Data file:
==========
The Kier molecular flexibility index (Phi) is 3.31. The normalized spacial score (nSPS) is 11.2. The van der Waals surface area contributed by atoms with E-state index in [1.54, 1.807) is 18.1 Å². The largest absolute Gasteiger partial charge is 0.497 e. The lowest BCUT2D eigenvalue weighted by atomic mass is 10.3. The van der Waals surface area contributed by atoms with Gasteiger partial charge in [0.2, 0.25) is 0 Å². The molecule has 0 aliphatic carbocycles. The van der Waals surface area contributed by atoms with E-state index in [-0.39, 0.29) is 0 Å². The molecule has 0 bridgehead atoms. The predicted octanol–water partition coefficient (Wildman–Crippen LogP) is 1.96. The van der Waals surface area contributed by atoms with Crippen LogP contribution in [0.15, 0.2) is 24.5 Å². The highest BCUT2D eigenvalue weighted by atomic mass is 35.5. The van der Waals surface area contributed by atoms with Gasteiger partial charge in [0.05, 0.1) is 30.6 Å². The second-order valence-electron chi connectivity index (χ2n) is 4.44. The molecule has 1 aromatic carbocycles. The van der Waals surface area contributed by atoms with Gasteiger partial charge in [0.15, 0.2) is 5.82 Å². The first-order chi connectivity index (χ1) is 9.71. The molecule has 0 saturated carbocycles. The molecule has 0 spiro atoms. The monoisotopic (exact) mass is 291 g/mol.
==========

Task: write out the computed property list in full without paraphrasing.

The Kier molecular flexibility index (Phi) is 3.31. The normalized spacial score (nSPS) is 11.2. The van der Waals surface area contributed by atoms with E-state index in [1.54, 1.807) is 18.1 Å². The largest absolute Gasteiger partial charge is 0.497 e. The lowest BCUT2D eigenvalue weighted by atomic mass is 10.3. The van der Waals surface area contributed by atoms with Gasteiger partial charge in [0.2, 0.25) is 0 Å². The molecule has 0 aliphatic carbocycles. The van der Waals surface area contributed by atoms with E-state index in [-0.39, 0.29) is 0 Å². The molecule has 0 bridgehead atoms. The predicted octanol–water partition coefficient (Wildman–Crippen LogP) is 1.96. The van der Waals surface area contributed by atoms with Crippen LogP contribution in [0.15, 0.2) is 24.5 Å². The highest BCUT2D eigenvalue weighted by atomic mass is 35.5. The van der Waals surface area contributed by atoms with Gasteiger partial charge in [0.05, 0.1) is 30.6 Å². The second-order valence-electron chi connectivity index (χ2n) is 4.44. The molecule has 1 aromatic carbocycles. The van der Waals surface area contributed by atoms with Gasteiger partial charge in [0.15, 0.2) is 5.82 Å². The first-order chi connectivity index (χ1) is 9.71. The molecule has 0 saturated carbocycles. The molecule has 0 spiro atoms. The monoisotopic (exact) mass is 291 g/mol.